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November 30, 2007

Sudanese protesters demand death for British teacher

Sudanese protesters demand death for British teacher

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Friday, November 30, 2007

Roughly 600 enraged Sudanese protesters, some armed with knives and sticks, converged on Khartoum’s Martyrs’ Square after Friday Prayers to demand the death of Gillian Gibbons, the British teacher jailed yesterday for allowing her class of 7-year-olds to name a teddy bear Mohammad, one of the most common names in the Arab world.

A number of prominent Sudanese clerics ignored government instructions not to inflame the situation, although they stopped short of directly calling for her death. By the end of Friday Prayers passions were running high.

Sheikh Hussein Mubarak told thousands of the faithful gathered for the Muslim day of prayer that the court’s “verdict was lenient out of fear of criticism from human rights organisations, America and the West”, and he denounced “those who try to defend democracy and human rights and insult the Prophet.” He claimed Ms Gibbons was part of a campaign to transform Sudan from an Islamic state into a Christian state.

Sheikh Abdul-Jalil Nazeer al-Karouri, told worshippers at the city’s Martyr’s Mosque that Gillian Gibbons had deliberately named her class’s teddy bear Mohammed with the intention of insulting Islam. “Imprisoning this lady does not satisfy the thirst of Muslims in Sudan. But we welcome imprisonment and expulsion.”

Leaflets distributed earlier in the week by Sudanese Muslim groups had condemned Gibbons as an “infidel” and accused her of “the pollution of children’s mentality”. They promised a “popular release of anger” at demonstrations on Friday.

An angry crowd of around 600 protesters – some reports say thousands – gathered at Martyrs’ Square, outside the presidential palace. The mob chanted slogans like, “those who insult the Prophet of Islam should be punished with bullets”, “No tolerance: Execution,” “Kill her, kill her by firing squad,” and “Shame, shame on the UK.” Newspaper pictures of Ms Gibbons were set on fire, and foreign journalists were threatened, and forced to leave.

Hundreds of riot police were deployed but they did not break up the demonstration.

Britain’s Foreign Office is understood to be arranging further talks with the Sudanese government today.

Boris Johnson, an English MP writing in The Times in London, has welcomed Muslim opposition in Britain to the events in Sudan and called for muslims to publicly demonstrate their outrage:

“the voices we need to hear now belong to Britain’s vast, sensible Muslim majority… Their arguments will be heard with respect in Khartoum, since they cannot be said to be founded on any kind of cultural imperialism, or to be actuated by Islamophobia.
“More importantly, a strong protest by British Muslims against the imprisonment of Gillian Gibbons would help to contradict the growing ranks of pessimists and neo-cons – the people who say that the real problem is Islam, the religion itself.”

Ms Gibbons’ son John, from Liverpool, has asked that British people angered by his mother’s jail sentence should not turn against Muslims.

“We have had a lot of support from Muslims in Britain, in Sudan and across the world… I do not want this to lead to any anti-Muslims feeling in this country.”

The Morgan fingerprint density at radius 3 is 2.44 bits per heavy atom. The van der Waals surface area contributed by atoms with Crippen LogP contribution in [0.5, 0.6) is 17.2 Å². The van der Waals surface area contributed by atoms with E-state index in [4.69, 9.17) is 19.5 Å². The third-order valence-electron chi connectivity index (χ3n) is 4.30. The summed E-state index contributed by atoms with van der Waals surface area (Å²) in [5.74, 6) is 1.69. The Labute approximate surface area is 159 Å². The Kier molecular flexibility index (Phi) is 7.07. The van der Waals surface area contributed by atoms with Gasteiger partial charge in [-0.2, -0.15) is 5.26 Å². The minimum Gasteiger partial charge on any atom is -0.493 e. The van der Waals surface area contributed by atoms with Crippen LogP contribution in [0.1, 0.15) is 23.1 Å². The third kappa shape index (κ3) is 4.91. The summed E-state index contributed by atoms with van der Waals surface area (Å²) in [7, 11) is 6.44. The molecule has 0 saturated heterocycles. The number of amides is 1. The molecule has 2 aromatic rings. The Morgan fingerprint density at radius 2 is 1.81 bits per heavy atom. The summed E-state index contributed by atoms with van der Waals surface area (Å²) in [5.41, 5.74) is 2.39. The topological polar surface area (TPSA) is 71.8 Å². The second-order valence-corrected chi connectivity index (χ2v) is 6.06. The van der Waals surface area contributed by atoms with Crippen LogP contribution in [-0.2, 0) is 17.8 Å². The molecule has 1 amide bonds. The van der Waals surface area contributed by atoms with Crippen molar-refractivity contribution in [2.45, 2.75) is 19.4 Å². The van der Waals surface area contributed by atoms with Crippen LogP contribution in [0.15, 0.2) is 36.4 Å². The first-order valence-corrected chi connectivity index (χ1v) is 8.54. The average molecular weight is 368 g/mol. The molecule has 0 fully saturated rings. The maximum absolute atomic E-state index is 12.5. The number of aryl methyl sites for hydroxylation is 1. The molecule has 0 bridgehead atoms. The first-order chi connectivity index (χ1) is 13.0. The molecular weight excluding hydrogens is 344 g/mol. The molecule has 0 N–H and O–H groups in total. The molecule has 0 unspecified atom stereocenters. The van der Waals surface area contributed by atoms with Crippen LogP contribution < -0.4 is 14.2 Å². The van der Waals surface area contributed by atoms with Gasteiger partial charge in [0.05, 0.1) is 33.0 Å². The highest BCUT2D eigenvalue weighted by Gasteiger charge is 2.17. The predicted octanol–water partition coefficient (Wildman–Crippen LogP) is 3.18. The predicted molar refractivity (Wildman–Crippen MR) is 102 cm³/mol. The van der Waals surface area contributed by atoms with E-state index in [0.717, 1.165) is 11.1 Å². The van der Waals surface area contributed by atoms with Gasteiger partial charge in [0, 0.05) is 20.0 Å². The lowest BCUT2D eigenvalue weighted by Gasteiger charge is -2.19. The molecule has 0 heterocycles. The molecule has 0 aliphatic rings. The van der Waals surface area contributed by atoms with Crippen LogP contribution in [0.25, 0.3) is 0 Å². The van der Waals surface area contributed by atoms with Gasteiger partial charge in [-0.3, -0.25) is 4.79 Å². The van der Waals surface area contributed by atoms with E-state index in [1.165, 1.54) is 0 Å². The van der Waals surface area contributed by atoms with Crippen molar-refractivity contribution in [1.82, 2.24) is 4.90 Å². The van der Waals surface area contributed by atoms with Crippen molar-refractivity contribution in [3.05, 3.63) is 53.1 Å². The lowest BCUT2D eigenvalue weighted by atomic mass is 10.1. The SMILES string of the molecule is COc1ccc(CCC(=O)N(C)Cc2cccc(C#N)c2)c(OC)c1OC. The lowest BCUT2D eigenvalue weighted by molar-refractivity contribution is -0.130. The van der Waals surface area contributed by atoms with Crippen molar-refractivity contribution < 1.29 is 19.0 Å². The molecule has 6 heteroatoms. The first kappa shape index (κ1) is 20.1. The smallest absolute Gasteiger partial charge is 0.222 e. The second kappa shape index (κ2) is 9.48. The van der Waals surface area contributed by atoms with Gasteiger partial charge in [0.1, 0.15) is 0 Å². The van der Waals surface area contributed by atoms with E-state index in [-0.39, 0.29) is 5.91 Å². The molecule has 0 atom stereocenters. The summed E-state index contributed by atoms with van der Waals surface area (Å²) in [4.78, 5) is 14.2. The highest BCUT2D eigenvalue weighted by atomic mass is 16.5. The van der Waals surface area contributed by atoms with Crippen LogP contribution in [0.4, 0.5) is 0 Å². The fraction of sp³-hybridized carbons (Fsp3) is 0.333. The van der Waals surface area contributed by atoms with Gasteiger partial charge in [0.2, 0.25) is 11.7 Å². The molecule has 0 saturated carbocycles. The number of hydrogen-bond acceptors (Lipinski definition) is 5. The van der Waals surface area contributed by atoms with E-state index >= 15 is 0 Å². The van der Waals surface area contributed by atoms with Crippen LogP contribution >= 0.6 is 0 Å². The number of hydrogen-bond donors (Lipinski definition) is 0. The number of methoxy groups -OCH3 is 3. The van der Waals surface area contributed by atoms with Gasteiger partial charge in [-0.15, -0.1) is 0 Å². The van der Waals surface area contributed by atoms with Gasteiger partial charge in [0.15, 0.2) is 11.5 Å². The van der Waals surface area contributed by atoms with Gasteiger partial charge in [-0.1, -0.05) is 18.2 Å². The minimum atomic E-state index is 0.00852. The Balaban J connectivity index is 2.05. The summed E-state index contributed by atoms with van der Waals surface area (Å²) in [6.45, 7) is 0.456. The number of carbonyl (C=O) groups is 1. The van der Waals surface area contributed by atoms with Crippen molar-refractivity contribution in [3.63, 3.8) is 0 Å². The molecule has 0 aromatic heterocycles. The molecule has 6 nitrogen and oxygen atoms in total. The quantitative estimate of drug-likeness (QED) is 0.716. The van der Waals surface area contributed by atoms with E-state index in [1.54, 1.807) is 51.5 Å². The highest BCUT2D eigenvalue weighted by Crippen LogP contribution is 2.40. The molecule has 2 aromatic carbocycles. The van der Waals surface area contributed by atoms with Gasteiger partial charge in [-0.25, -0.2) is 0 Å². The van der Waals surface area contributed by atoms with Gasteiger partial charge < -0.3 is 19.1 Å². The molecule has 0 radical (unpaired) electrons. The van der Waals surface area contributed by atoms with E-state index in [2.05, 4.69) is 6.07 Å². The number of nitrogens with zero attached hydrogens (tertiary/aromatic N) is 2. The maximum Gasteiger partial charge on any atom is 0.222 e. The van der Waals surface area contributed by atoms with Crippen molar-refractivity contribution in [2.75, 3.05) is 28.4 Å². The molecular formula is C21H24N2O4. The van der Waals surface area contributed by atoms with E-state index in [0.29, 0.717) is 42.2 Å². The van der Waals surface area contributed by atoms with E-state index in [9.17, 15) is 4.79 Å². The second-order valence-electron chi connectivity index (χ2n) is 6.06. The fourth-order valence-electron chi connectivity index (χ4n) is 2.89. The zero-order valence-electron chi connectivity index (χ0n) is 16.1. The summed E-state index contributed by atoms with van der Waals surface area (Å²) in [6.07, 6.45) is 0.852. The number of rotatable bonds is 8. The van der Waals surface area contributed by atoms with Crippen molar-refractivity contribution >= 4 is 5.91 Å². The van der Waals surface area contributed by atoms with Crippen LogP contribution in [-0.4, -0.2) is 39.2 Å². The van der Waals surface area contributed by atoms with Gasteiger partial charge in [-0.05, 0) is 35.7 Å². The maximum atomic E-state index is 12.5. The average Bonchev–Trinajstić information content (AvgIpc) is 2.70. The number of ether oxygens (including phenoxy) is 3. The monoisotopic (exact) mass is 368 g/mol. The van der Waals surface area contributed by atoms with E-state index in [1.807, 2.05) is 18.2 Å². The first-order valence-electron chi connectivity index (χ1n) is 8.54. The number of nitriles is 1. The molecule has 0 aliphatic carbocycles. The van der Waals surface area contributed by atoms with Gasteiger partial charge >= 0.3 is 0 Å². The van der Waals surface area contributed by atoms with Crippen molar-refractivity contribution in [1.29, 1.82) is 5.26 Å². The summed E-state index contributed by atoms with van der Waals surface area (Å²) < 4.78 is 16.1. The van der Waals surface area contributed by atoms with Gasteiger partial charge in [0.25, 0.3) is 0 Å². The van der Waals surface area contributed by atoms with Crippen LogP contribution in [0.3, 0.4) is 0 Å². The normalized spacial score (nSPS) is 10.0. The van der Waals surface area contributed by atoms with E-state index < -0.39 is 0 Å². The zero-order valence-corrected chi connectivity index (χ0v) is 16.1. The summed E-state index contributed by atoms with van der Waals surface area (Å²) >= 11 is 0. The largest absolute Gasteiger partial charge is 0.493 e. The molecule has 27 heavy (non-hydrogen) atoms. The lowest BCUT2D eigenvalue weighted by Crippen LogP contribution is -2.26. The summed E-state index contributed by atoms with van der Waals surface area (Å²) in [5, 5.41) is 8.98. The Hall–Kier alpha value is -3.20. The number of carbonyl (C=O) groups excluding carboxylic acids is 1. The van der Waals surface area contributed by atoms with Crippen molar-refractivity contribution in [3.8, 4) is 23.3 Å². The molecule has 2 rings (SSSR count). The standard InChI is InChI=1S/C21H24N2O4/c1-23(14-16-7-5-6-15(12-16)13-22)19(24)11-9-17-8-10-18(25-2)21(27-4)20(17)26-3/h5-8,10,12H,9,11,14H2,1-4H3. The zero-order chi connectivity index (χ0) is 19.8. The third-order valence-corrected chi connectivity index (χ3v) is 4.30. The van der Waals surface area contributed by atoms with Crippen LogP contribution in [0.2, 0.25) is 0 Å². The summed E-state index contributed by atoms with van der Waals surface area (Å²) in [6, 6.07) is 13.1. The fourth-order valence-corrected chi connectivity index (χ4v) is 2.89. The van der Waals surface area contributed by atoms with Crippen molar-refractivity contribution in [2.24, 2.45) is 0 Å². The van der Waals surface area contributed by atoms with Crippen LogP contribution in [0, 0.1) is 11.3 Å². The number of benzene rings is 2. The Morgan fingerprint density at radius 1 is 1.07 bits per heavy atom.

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Science curriculum director resigns from Texas Education Agency

Science curriculum director resigns from Texas Education Agency

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Friday, November 30, 2007

Christine Comer resigned this month as the director of the science curriculum for the Texas Education Agency’s (TEA) director after more than nine years. Comer said her resignation was due to pressure from officials who claimed she had given the appearance of criticizing the teaching of intelligent design.

According to documents obtained by the Austin American-Statesman, “Comer was put on 30 days paid administrative leave shortly after she forwarded an e-mail in late October announcing a presentation by Barbara Forrest, a critic of the intelligent design/creationist movement. Forrest served as an expert witness at the Kitzmiller v. Dover Area School District trial. At Dover, intelligent design was ruled “a religious view, a mere re-labeling of creationism, and not a scientific theory.” There is widespread scientific support for evolution, while creationism has been described as pseudoscience by the scientific community.

Comer’s resignation comes shortly ahead of the TEA’s State Board of Education (SBOE) reviews of the Texas Essential Knowledge and Skills (TEKS), which determine what should be taught in the classrooms and what textbooks are bought.

The advocacy group Texas Citizens for Science have released a statement saying, in part, “The real reason [Comer] was forced to resign is because the top TEA administrators and some SBOE members wanted her out of the picture before the state science standards—the science TEKS—were reviewed, revised, and rewritten next year. Plans are underway by some SBOE members and TEA administrators to diminish the requirement to teach about evolutionary biology in the Biology TEKS and to require instead that biology instructors ‘Teach the Controversy’ about the ‘weaknesses’ of evolution, that is, teach the Creationist-inspired and -created bogus controversy about evolution that doesn’t exist within legitimate science.”

Professor PZ Myers, biology professor at the University of Minnesota, Morris, wrote that Forrest is “exactly the kind of person boards of education ought to consult before going down the road of attempting to legislate religion into the public schools.”